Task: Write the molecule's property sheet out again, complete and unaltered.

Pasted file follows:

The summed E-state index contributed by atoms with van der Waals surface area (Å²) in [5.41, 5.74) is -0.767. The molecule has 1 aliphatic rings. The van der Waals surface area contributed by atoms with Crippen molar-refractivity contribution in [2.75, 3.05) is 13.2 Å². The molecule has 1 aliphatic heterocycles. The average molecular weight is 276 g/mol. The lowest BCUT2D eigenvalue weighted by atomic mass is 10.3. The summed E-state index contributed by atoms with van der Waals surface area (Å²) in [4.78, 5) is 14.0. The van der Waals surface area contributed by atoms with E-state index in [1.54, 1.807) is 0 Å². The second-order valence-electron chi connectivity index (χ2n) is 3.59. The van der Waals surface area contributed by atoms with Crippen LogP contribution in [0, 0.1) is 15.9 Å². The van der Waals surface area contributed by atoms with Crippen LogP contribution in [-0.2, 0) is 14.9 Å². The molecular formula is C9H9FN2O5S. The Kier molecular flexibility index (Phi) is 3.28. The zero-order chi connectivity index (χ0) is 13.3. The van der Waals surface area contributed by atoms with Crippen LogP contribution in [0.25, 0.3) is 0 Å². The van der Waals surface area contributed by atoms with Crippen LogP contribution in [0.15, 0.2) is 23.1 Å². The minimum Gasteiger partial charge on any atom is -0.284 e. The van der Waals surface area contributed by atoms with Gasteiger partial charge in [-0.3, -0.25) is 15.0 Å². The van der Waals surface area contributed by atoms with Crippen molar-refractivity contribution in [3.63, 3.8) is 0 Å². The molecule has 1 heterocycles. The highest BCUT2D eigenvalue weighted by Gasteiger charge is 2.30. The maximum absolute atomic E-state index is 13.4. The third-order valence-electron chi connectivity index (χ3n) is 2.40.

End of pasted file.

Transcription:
The summed E-state index contributed by atoms with van der Waals surface area (Å²) in [5.41, 5.74) is -0.767. The molecule has 1 aliphatic rings. The van der Waals surface area contributed by atoms with Crippen molar-refractivity contribution in [2.75, 3.05) is 13.2 Å². The molecule has 1 aliphatic heterocycles. The average molecular weight is 276 g/mol. The lowest BCUT2D eigenvalue weighted by atomic mass is 10.3. The summed E-state index contributed by atoms with van der Waals surface area (Å²) in [4.78, 5) is 14.0. The van der Waals surface area contributed by atoms with E-state index in [1.54, 1.807) is 0 Å². The second-order valence-electron chi connectivity index (χ2n) is 3.59. The van der Waals surface area contributed by atoms with Crippen LogP contribution in [0, 0.1) is 15.9 Å². The van der Waals surface area contributed by atoms with Crippen LogP contribution in [-0.2, 0) is 14.9 Å². The molecular formula is C9H9FN2O5S. The Kier molecular flexibility index (Phi) is 3.28. The zero-order chi connectivity index (χ0) is 13.3. The van der Waals surface area contributed by atoms with Crippen LogP contribution in [0.25, 0.3) is 0 Å². The van der Waals surface area contributed by atoms with Crippen LogP contribution in [0.15, 0.2) is 23.1 Å². The minimum Gasteiger partial charge on any atom is -0.284 e. The van der Waals surface area contributed by atoms with Gasteiger partial charge in [-0.3, -0.25) is 15.0 Å². The van der Waals surface area contributed by atoms with Crippen molar-refractivity contribution in [3.63, 3.8) is 0 Å². The molecule has 1 heterocycles. The highest BCUT2D eigenvalue weighted by Gasteiger charge is 2.30. The maximum absolute atomic E-state index is 13.4. The third-order valence-electron chi connectivity index (χ3n) is 2.40.